The rapid mutations of the influenza virus make it difficult to fight, but a new technique for labeling the virus’s gene segments helps researchers better understand how a particular strain enters the cell and establishes co-infections, which are critical for identifying which strains will have pandemic potential.
Identifying viral reassortment
Influenza viruses evolve by acquiring mutations in the viral genome or by a process called reassortment. Reassortment occurs when one or more of the eight genome segments are exchanged between two different influenza viruses. The process was responsible for the 2009 pandemic virus.
With current techniques it is not easy to make comparative analysis of influenza viruses with single mutations in their genomes, and it is extremely difficult to identify factors that limit the reassortment process between two influenza genomes that have infected the same cell. But thanks to the work of scientists from Stockholm University, SciLifeLab, Karolinska Institute, and the Leibniz Institute, there now exists a procedure to analyze influenza virus infections in cells and lung tissue by labeling and visualizing the viral genome.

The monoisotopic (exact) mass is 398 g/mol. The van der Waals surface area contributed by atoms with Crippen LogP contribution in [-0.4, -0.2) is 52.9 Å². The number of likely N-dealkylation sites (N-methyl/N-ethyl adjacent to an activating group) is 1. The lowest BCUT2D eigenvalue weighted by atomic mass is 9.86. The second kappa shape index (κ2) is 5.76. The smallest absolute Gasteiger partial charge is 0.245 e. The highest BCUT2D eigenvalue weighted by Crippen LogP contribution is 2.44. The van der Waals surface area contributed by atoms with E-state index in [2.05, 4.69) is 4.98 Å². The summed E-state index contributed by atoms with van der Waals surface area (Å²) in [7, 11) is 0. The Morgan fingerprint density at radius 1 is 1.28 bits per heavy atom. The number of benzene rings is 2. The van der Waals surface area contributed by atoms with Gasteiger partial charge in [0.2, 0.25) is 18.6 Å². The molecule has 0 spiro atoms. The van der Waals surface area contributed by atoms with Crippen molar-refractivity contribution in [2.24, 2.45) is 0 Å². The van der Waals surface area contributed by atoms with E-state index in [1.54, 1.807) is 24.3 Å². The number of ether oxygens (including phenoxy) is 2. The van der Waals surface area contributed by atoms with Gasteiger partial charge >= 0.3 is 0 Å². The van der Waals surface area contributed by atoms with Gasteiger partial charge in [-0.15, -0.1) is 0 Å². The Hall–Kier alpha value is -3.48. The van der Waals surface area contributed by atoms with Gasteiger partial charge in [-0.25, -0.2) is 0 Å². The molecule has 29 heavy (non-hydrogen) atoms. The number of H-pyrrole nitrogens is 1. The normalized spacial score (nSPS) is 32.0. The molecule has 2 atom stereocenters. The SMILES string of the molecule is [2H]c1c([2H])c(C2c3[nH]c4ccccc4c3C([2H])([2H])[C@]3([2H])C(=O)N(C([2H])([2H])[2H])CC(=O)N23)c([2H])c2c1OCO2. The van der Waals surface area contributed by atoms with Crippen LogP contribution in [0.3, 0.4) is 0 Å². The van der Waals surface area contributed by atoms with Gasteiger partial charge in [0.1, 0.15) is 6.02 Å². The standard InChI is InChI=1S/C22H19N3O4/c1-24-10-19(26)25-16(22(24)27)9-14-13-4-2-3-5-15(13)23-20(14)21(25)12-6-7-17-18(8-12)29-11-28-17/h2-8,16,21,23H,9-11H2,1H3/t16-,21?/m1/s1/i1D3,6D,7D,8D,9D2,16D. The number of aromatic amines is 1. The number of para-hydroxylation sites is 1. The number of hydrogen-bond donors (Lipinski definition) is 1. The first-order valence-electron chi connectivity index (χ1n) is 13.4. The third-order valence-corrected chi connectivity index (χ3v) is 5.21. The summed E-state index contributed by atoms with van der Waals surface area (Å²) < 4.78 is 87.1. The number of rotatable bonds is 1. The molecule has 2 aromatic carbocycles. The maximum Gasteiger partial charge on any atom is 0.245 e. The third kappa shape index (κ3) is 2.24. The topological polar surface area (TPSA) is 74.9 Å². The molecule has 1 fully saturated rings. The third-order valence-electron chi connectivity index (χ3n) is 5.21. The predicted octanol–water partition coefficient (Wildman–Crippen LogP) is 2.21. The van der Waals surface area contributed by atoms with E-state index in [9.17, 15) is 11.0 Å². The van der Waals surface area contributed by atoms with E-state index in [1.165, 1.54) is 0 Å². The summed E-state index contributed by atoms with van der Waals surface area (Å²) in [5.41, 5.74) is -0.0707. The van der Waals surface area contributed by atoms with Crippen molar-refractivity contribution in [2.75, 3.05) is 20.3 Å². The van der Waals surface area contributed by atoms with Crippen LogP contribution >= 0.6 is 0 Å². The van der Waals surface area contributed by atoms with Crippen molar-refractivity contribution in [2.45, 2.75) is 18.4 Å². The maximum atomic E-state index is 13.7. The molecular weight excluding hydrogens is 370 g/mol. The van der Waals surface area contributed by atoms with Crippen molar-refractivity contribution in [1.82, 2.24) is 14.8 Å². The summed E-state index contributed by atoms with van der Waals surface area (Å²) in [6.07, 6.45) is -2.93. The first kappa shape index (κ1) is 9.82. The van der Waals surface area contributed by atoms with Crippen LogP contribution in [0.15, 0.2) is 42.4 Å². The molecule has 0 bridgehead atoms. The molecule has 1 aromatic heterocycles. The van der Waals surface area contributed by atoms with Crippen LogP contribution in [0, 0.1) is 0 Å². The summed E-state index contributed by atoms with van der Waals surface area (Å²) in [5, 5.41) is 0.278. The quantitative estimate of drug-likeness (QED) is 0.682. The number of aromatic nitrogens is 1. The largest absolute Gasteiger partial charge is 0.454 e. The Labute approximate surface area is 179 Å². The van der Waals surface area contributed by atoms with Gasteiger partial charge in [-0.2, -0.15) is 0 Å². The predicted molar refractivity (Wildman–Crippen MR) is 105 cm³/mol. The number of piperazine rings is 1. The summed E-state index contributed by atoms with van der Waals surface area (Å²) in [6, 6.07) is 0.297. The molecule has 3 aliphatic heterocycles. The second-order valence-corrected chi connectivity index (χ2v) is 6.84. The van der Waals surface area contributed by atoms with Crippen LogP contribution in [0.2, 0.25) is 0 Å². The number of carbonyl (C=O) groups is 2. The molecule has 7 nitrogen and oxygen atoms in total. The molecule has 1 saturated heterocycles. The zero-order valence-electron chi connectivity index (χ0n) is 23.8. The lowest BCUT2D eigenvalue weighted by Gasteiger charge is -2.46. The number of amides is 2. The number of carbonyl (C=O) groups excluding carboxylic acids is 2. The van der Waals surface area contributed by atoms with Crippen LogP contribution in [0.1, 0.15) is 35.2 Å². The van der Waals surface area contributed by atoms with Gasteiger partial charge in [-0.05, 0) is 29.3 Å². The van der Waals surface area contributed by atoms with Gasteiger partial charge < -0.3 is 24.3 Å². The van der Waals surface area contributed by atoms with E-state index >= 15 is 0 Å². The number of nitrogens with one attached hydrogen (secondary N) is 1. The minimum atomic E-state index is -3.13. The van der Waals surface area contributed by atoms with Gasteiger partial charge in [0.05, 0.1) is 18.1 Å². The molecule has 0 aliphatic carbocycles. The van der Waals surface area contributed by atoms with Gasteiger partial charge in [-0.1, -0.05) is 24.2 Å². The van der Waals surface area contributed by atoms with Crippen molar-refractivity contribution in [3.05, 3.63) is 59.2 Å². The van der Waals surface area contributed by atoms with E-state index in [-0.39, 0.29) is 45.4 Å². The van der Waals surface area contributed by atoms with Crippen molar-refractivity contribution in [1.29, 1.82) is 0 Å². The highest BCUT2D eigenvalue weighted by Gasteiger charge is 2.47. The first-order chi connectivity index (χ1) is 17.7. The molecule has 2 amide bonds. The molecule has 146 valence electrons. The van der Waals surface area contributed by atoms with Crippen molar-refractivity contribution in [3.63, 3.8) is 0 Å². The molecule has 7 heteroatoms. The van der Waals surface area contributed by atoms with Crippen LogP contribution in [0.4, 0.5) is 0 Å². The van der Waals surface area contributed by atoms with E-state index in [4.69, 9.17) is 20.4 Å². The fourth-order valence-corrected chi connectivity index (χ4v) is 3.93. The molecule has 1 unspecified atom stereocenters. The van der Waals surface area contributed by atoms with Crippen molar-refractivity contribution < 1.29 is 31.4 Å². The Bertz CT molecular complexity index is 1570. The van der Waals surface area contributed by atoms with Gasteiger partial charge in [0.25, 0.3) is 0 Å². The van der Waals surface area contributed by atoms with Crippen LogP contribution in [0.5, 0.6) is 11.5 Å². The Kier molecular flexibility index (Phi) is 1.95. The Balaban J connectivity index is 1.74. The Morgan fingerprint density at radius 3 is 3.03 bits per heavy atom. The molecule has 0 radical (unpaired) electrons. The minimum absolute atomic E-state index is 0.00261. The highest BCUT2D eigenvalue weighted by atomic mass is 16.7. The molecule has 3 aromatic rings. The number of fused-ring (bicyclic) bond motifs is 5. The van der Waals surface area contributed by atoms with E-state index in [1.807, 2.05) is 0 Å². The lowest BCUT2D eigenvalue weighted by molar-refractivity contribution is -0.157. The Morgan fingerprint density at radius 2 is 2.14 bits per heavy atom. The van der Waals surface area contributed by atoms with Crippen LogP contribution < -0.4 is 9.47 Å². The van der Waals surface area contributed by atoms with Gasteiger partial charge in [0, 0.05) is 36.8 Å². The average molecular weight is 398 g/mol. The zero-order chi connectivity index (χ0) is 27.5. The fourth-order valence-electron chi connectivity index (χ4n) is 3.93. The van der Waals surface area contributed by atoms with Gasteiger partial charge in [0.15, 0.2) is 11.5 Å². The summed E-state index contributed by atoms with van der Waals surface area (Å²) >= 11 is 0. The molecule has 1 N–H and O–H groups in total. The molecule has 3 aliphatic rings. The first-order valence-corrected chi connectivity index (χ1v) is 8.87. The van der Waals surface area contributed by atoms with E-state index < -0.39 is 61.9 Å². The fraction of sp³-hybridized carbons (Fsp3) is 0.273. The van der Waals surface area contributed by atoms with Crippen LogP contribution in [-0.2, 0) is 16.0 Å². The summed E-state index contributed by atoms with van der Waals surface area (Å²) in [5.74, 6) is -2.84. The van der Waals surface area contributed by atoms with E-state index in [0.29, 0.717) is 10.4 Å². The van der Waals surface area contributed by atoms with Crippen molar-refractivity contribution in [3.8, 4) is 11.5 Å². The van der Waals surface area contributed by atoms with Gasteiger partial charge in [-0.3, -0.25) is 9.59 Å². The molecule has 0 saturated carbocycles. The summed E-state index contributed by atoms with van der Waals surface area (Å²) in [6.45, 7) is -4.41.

Visualizing genome segments
The technique allowed researchers to visualize the delivery of the eight influenza genome segments to the cell nucleus where the virus replicates, and to analyze co-infections by two influenza viruses that differed by single mutations. Using this technique, the researchers concluded that productive cell co-infections, which are necessary for reassortment, only occur when both viruses enter the same cell within two hours.
This work gives the ability to predict the possibility of two strains reassorting into a potential pandemic virus. With additional research, the team hopes to extend the technique to diagnostic applications for identifying infections from influenza and other pathogens.
To learn more, you can read the researchers’ open-access published findings in full in Cell Reports.